CME Group Inc., owner of the world’s largest derivatives market, will provide clearing services for new credit-default swap futures being developed by trueEX Group LLC and Standard & Poor’s.
The contracts will be available for trading on CME’s Globex electronic system, the companies said today in a statement. The deal among the three companies is non-binding and subject to final approval, they said. S&P Dow Jones Indices began offering three credit-spread indices on April 10 that are tied to debt issuers listed in the S&P 500 Index of stocks.
The Dodd-Frank Act, passed in 2010 to overhaul financial-market regulation, is moving most credit swaps into clearinghouses. The contracts, historically traded privately between banks and investors, will also be available on electronic systems after the unregulated market contributed to and complicated efforts to resolve the credit crisis.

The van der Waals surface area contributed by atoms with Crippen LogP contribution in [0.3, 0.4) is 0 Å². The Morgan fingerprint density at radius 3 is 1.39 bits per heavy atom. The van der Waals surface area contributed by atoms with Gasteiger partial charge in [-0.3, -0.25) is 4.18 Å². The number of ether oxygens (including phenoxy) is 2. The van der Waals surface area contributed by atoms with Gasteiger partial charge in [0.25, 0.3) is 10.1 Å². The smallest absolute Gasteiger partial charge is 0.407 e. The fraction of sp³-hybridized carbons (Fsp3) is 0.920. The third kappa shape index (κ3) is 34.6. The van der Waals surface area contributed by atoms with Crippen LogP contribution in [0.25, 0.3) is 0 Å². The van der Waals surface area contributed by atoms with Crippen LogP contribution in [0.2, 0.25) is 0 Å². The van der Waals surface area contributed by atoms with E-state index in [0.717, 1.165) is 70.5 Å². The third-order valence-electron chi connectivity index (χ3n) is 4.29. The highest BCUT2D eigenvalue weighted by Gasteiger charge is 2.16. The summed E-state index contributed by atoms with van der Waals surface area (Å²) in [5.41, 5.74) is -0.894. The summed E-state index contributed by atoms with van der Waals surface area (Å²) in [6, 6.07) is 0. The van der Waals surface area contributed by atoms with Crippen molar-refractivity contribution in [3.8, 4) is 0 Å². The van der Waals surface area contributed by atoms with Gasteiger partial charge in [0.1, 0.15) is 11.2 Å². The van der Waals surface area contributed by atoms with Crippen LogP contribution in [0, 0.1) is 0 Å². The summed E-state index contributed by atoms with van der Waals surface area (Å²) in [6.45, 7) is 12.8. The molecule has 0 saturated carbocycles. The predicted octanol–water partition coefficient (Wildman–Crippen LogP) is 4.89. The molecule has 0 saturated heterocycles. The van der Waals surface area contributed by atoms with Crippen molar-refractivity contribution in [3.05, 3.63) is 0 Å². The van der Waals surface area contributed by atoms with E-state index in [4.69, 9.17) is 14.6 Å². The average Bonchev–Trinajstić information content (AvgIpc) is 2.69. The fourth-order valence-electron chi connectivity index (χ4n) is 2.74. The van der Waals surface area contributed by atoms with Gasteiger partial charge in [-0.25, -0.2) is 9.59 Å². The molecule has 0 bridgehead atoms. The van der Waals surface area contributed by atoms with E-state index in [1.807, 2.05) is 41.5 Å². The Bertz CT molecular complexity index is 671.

Futures on credit swaps would open the market to small hedge funds and other investors who couldn’t afford to participate in the over-the-counter market or didn’t want to take the risk of counterparty failures.
IntercontinentalExchange Inc., based in Atlanta and known as ICE, began offering futures in June linked to credit indexes owned by Markit Group Ltd. Swaps tied to those benchmarks are the most actively traded derivatives in credit markets.
Both CME, based in Chicago, and ICE also clear over-the-counter credit swaps. CME has struggled to compete in that market, with $345 billion in cleared contracts since 2009, according to its website. ICE has processed $42 trillion of the contracts with its clearinghouses, it said earlier this month.
Credit swaps, used to protect against losses on debt such as corporate bonds, pay the buyer face value if a borrower fails to meet its obligations, less the value of the defaulted securities.